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|Bryce Canyon National Park
37,277 acres of some of the world's most oddly shaped and beautifully colored rocks
Bryce Canyon National Monument was established within the Powell (now Dixie) National Forest in 1923; it became Bryce Canyon National Park in 1928. It was named for Ebenezer Bryce, a pioneer who settled in the region in 1875.
location of Bryce Canyon (green dot)
The name "Bryce Canyon" can be applied to any one of the many horseshoe-shaped amphitheaters carved from the eastern edge of the Paunsaugunt Plateau by ancient rivers and erosion. The combination of water and erosion shaped the colorful limestones, sandstones and mudstones into thousands of even more colorful spires, fins, pinnacles, and mazes. These unique formations are collectively known as "hoodoos," a term derived from a Native American word for "to cast a spell." More than sixty shades of red, pink, copper, and cream are exposed in the formations, and the colors change with the sunlight. Geologists say that 50 million years of history of the earth's crust can be read in the rocks. The park contains 14 valleys that are up to 1,000 feet deep. Sharp rocks rise up into shapes resembling temples, cathedrals, castles, and even animals.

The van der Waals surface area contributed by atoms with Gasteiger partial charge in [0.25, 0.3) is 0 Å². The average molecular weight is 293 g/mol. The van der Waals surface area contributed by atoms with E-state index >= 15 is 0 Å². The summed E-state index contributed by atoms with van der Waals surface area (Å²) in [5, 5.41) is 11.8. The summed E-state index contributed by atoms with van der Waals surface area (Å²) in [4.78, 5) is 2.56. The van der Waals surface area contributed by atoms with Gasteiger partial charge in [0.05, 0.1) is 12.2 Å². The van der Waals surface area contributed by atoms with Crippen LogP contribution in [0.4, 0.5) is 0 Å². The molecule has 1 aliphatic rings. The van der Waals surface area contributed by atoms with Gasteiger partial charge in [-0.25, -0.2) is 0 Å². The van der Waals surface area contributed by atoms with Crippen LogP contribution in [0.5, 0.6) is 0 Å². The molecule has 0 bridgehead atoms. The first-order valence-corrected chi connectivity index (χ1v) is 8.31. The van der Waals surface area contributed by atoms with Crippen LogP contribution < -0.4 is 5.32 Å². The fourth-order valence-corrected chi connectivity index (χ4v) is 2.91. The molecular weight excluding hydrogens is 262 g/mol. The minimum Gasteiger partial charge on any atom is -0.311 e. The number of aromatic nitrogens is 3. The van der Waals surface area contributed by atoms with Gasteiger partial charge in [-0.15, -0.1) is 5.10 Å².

More than 400 plant species grow in the park, including Ponderosa pines, various firs and spruces, gentian, yarrow, and sego lily. The park's forests and meadows support a diverse array of animal life, from rodents to foxes and black bears and over 160 species of birds. Mule deer are the most common large mammal, and mountain lions the most common predator. Swifts and swallows can regularly be seen performing aerobatics along cliff faces while feeding on insects in flight.
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This page was last updated on May 17, 2017.